Yeah, that's the way the authorities saw it too billz. I suggested they follow the spirit of the law instead of being slaves to conformity. Turns out the spirit of the law is also against murder so a bit of a legal blind-alley that idea.

Anyway, i've since taken up macrame which is a far more socially acceptable hobby. Must confess i'm finding it a bit frustrating trying to get the intestines to stay knotted though (very slippery).

(I agree that a good parent will be available to discuss things that a teenager may see in films and i'd say that for actual sex acts, 13 is probably about the earliest suitable viewing age because of the psychological complexities you mention)

Yes. And technically a 17 year old is still a kid. But I think 15 year olds are immature enough to still be considered a child :-)


Just to clarify, a 17 year old in the UK wouldn't generally be considered a kid. Old enough to have sex, gay sex, smoke blah blah.

By *not* exposing kids to films like Brokeback, I think we're creating a very unlikable generation for the future.
Trouble with sex acts and adult relationships portrayed in Holywood films is that they are unrealistic. Start letting teenagers being able to see them in the movies and you're giving them a false impression of what it's all about and how a relationship works.

Let them see when they're 18, at that age the majority of them will be mature enough to deal with the issues raised. The law works fine in that respect for me.
You know, if we (society) didn't demonize all of these R-rated films so much, then maybe kids wouldn't see them and then try to go Buffalo Bill on the first plus-size lady he sees. By protecting our children, we're actually doing more harm.
I'm 15. I don't consider myself a kid, per say, although I wouldn't be offended by being labelled one.

I don't think there's anything wrong with 12 year olds watching Brokeback Mountain. I'd say it's pretty much standard fare for them.
I'd rather kids watch Brokeback Mountain than the tit flicks of the 80s I grew up on! I mean, I don't think there's necessarily any harm with Porky's or Revenge of the Nerds... but there's not much benefit to them!

I'd also rather kids see loving relationships on film than bloody horrific massacres... although, also no harm in watching A Nightmare on Elm St. I turned out okay :-)

Interestingly, both Harry Potter IV and Brokeback were rated M in Australia - meaning anyone under 15 needed to be accompanied by a parent or guardian. So on that level, our ratings board saw little difference in content for children - which is both excellent (I agree with the rating) and surprising (our ratings board is very conservative).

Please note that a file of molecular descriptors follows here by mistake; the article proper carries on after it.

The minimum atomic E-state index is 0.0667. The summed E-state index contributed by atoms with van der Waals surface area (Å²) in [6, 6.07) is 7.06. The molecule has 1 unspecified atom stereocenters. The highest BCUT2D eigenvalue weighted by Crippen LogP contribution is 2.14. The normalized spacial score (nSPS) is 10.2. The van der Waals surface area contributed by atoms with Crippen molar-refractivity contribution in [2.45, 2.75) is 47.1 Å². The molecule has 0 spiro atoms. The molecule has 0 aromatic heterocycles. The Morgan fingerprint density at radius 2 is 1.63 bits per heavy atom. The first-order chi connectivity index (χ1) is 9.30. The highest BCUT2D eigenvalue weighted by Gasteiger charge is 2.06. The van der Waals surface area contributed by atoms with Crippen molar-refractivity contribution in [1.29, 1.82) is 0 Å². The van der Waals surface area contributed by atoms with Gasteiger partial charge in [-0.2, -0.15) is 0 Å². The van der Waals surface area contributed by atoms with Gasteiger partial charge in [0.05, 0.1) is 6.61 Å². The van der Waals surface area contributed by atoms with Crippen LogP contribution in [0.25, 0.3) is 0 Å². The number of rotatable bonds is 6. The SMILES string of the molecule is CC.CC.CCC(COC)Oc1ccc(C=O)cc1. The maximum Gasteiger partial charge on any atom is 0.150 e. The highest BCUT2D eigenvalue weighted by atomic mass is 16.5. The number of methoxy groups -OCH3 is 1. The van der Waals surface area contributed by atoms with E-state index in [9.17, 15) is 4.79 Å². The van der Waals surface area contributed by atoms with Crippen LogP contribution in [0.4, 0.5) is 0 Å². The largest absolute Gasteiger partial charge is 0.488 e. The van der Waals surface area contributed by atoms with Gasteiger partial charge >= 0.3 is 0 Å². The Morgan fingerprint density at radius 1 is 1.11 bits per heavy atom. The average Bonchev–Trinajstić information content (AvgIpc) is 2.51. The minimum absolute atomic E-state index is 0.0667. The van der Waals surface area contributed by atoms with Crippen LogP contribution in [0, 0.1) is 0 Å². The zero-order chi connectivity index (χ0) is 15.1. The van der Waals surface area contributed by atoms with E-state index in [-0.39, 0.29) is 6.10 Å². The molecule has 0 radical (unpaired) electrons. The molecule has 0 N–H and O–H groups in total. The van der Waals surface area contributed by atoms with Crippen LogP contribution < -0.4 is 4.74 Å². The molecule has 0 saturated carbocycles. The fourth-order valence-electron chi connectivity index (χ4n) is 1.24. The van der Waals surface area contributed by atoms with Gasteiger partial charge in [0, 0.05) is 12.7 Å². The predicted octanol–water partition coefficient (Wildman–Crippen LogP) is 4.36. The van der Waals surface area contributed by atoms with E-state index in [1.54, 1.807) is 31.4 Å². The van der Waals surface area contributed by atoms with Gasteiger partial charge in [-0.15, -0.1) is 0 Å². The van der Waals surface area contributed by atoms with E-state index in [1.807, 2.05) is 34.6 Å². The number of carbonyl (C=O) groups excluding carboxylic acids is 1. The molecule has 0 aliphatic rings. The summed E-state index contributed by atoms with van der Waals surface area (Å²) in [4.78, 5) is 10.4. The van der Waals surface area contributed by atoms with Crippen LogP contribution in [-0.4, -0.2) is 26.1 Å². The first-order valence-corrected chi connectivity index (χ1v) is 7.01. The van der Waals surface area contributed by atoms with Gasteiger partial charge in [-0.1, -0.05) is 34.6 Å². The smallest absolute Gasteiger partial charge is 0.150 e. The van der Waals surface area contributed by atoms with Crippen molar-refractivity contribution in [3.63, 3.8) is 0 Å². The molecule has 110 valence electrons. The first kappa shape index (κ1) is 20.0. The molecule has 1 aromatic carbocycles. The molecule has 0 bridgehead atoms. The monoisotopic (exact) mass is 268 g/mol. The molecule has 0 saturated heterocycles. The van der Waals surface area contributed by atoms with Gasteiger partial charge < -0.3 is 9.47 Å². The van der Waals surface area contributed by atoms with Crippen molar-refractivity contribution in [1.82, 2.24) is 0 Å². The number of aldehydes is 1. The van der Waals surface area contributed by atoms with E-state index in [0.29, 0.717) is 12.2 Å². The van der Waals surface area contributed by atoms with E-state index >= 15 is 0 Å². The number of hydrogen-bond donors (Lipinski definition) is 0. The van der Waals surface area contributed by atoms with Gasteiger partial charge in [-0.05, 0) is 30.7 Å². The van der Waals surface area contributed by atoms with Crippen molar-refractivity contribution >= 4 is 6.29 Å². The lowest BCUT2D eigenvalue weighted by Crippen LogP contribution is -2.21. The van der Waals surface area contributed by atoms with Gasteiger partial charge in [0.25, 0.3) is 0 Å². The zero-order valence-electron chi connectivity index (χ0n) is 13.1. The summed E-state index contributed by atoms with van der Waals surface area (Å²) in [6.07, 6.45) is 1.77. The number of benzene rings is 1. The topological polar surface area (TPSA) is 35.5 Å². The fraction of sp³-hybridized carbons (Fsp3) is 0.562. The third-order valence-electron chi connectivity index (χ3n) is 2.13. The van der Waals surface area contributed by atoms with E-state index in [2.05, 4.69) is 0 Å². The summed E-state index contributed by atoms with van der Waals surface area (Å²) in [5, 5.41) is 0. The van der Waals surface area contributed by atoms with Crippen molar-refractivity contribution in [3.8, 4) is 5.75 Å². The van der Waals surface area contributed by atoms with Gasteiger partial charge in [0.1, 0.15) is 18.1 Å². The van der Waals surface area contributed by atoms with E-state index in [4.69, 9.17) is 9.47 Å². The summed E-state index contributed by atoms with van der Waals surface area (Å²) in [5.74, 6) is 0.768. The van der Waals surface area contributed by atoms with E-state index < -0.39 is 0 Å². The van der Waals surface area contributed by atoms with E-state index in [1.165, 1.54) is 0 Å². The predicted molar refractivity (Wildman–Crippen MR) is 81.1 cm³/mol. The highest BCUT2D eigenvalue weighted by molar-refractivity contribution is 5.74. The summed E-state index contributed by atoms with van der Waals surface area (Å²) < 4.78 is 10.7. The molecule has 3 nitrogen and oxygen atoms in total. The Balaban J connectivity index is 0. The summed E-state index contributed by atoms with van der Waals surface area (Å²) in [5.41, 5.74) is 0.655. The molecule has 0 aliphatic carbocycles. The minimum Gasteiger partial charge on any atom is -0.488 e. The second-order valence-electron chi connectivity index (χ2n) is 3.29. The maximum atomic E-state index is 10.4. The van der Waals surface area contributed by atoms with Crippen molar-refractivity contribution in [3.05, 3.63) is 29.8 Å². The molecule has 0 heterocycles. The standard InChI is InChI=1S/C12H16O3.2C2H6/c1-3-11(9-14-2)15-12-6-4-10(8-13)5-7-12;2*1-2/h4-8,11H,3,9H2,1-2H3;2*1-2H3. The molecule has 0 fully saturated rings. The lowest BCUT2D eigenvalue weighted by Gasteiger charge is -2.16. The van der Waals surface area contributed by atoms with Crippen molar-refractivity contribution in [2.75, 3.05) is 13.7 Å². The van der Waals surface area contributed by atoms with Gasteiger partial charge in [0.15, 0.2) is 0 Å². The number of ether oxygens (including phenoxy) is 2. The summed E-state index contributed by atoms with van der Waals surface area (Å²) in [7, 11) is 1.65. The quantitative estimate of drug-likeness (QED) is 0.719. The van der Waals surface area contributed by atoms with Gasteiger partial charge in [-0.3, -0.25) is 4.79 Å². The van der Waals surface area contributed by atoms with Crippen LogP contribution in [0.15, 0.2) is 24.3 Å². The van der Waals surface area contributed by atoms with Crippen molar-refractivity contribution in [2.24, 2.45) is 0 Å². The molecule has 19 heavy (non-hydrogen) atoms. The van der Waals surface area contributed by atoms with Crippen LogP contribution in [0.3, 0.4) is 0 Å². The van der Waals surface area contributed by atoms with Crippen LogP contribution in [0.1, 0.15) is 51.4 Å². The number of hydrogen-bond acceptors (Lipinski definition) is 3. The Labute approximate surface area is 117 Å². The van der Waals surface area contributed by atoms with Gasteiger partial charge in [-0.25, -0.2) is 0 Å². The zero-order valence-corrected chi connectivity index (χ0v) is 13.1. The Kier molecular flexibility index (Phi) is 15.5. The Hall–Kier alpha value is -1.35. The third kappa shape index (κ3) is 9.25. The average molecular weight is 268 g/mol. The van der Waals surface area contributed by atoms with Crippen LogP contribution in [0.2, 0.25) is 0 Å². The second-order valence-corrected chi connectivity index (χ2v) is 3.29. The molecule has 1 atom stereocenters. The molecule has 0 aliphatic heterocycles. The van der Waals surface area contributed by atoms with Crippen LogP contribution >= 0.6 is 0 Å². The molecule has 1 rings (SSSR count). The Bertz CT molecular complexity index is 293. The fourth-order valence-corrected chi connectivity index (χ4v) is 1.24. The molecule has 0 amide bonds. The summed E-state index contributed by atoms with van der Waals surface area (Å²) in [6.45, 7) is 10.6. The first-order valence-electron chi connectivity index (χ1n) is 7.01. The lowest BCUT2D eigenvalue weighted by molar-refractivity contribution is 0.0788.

It was a good movie, but shouldn't you be a little older to see a movie about any kind of extramarital love affair (especially since there is a brief sex scene)?

Billz, do you really think 13-year olds should not be allowed to see movies depicting an extra-marital love affair? (and the sex-scenes are only a strenghtening of this?) This would imply that, unless those movies were situated in the Netherlands or Belgium (and Spain?), there could not be any gay people in love in movies (for 13-year olds). I think at that age they should already be familiarized with the fact that gay people exist, otherwise they might start to think being gay is somehow abnormal, which leads to all sorts of discrimation and such.

I haven't seen Brokeback Mountain, but in the review of my newspaper it said "Ang Lee shows really well how the rules of society not only ruin the lives of the two men, but also of their families and children". This is actually a message which I'd like my 13 year olds to know (if I had children), so they might chance those rules. Off course, not having seen the movie, I can't judge whether this movie is suited to tell them this message. Anyway, I guess the people making the ratings of movies here agree with me, since the movie is rated for 12 years and over (due to violence).
My 13-year-old self was watching Nightmare on Elm Street and 9 1/2 Weeks at sleepovers, with parental knowledge. I'd much rather kids were watching intelligent films like Brokeback Mountain that were sympathetic and humane portrayals of gay people, than the finger-pointing gay jokes that are often the norm at that age when anyone different can be a target.
I really think everything has to be judged by the individual child involved. My son is 10 at this point rather than a teenager. There are things that I allow him to see that much of society might think I should not. There are other things that society says it is alright for him to see, that I think he is not ready for. I am more comfortable when I get to see almost any adult movie before he does to decide whether it is appropriate.

Blood, guts, grusome violence, horror, monsters both human and otherwise are not his (or my) cup of tea. It is better if I already know when to cover his eyes or even ears when we watch something that has that stuff in it incidentally. (We don't watch if there is nothing more to it than that element.) Nudity does not bother me so much, though it is beginning to bother him more and more. (My baby's growing up. sob. ;-) ) Complex relationships, he has an ability to understand way beyond what is commonly expected for his age, so I have no problem with that as long as it has a realistic point. Graphic sex. Hmmmm It causes a problem at this age. I would rather avoid it at this point. Gay situations, not a problem. A year ago I asked him if he understood what people meant when they said someone was gay, and he said "Yeah, like Willow and Tara." I was fine with that as a place to build on.

...But all that is for my son. I do not have a great desire to decide for other people's children.
Gay situations, not a problem. A year ago I asked him if he understood what people meant when they said someone was gay, and he said "Yeah, like Willow and Tara."


You're raising a good'un, newcj. Luck to ya!
Thanks, unpluggedcrazy. I need all the luck I can get.